Also, the issue of .45's to airborne, is seen most clearly in pictures stateside. Seems once training started in England, individual SOP's started to be developed, thus you will see SMG's in Paratrooper Rifle Squads where they shouldn't be.
Really? Which units? I would LOVE to see those.
Mostly the early units. I'll try to dig them up and scan them (again when I can get access to a scanner, UGH). You will also see quite a bit of .45 M1911's in the hands of the 509th in N. Africa, the 82nd in N. Africa and Sicily, and the 503rd in the Pacific. Most of these units organized and trained under the T/O 7-37 (Feb. 17th 1942 I think), which provided a M1911 to each man (505 total in an Parachute Infantry Battalion). The T/O adopted in Feb. 1944 did away with general issue of the M1911A1 (don't have the number for that one handy). After looking over the few sources I have here, I too note VERY few in the 101st, even in 1943. SO I have to wonder if the Feb. 1944 T/O was not just reaffirming the most current practice.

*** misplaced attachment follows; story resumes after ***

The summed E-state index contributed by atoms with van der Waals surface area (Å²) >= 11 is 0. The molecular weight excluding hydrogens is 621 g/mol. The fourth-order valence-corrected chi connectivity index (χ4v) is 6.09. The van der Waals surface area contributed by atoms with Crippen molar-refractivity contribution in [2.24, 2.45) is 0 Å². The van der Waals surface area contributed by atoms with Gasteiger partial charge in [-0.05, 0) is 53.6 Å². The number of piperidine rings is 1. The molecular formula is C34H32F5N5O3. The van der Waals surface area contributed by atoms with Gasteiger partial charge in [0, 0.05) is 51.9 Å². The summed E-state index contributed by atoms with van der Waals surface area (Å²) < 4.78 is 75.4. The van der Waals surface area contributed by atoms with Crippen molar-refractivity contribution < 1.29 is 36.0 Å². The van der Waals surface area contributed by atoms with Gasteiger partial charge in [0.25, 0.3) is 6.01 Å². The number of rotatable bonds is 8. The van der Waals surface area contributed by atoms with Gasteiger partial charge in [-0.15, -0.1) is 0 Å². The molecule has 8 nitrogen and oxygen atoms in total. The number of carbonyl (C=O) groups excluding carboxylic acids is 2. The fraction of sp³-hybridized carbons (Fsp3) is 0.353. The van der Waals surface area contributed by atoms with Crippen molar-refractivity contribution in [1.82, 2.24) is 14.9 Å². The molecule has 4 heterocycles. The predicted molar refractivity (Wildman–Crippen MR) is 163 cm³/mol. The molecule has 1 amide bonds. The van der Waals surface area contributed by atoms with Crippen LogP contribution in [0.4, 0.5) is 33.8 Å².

There is a great picture on page 7 of "US Special Forces of World War Two" by Leroy Thompson showing men of the 501st all wearing M1918 Cavalry belts and retrieving their M-1 from the weapons bundle (like the Germans).
The other book I WISH I had for you I am not even sure of the name. It was the official 82nd Airborne pictorial history from WW2, my local library had a copy I would spend hours looking over it when I was growing up. Sadly I have not seen that book in 20 years and live 300 miles away from there if it was even still on the shelf...but you see alot of the M1918 Cavalry belts and .45 pouches worn in N. Africa and Sicily (but they seem to dwindle in Italy and Normandy).
Edited by FTrooper, 20 September 2009 - 07:14 PM.